Indie Comic Review: Power Out

Power Out
Words and art by Nathan Schreiber
Canal Press
$9.95

Power Out is one of those books that you read through, and when you get to the end, you wonder where the time went.  It is a quick read, but that is due more to the quality of the storytelling than to the length of the book.  When I was done, I found myself flipping back through the book, revisiting several of the scenes and soaking them in.

Justin is fourteen and alone.  That is not to say that there are not people in his life.  He has a family (two parents and an older sister) and he lives in a neighborhood where there are other children.  However, Justin chooses to cut himself off from the rest of the world.  He immerses himself in video games, tuning in and tuning out, as it were.

It is difficult to tell if Justin is “normal”.  At times he comes off as being autistic.  He struggles to interact at even the most basic level.  He rarely makes eye contact.  His facial expressions rarely change.  He stumbles through physical activity with awkwardness and difficulty that is often synonymous with autism.  Then again, I know plenty of teenagers who are just awkward and antisocial.

The reason I bring this up is because Justin becomes isolated in the physical sense and no longer has his family around to take care of him (or interfere with him).  His parents leave on a cruise, and his sister takes off with a group of boys she just met for a weekend at the beach.  Justin is content to stay at home and play his video games.  that is until there is a massive power outage.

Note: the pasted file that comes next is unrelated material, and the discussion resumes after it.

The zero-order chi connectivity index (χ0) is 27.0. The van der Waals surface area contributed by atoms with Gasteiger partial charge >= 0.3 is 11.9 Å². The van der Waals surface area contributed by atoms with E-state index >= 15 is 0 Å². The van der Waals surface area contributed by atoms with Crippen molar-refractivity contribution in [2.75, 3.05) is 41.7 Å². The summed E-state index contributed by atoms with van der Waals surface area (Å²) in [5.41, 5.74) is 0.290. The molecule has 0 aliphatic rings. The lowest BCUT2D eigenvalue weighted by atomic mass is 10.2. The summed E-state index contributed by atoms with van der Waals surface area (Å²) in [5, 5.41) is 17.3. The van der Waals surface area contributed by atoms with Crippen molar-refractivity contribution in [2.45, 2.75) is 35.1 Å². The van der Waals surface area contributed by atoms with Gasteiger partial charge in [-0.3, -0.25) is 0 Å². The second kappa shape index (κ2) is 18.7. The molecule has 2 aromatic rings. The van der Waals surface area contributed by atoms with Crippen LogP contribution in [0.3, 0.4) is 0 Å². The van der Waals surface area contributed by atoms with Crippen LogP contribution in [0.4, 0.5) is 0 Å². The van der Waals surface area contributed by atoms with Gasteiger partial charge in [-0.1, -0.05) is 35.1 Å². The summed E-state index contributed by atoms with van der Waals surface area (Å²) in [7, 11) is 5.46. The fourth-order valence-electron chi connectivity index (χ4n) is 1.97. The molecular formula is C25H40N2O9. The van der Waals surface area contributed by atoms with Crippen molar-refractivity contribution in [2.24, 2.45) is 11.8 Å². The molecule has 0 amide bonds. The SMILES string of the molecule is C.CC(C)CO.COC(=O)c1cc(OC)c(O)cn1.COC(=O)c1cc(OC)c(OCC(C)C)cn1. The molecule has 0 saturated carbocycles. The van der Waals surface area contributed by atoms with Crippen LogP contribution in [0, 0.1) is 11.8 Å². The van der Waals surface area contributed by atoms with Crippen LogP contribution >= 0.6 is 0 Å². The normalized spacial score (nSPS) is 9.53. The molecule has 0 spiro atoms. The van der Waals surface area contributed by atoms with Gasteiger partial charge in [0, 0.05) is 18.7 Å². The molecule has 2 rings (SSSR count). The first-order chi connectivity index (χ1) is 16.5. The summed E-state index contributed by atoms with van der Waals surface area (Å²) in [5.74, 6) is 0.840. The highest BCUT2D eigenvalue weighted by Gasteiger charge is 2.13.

When the power goes out, it is as Justin’s entire world stops.  He cannot play his video games.  He is forced to interact with the outside world.  He meets a neighbor girl who does not speak English, but befriends him anyways.  In a sense, his interactions with her are just as strange and incomprehensible to him as any other of his interactions.  The only difference is that she actually seems to enjoy his company.

Once the power is out, the book really picks up and begins to deviate from the predicted path.  There are surreal dream sequences, interesting time shifts, and some striking visual images.  As I said before, the book deserves more than one read!

My only complaint about the book is that it ends too soon.  The break does not seem to come at a natural place.  I would have preferred for Schreiber to have more story included in this volume, or break at a more satisfying point.  That being said, the story continues at the Act-I-Vate website.  I just think the story would have been better served to be collected in its entirety once it was complete.

Regardless, Schreiber is on to something strong here, and I will be back for more.  Do yourself a favor and  check it out!

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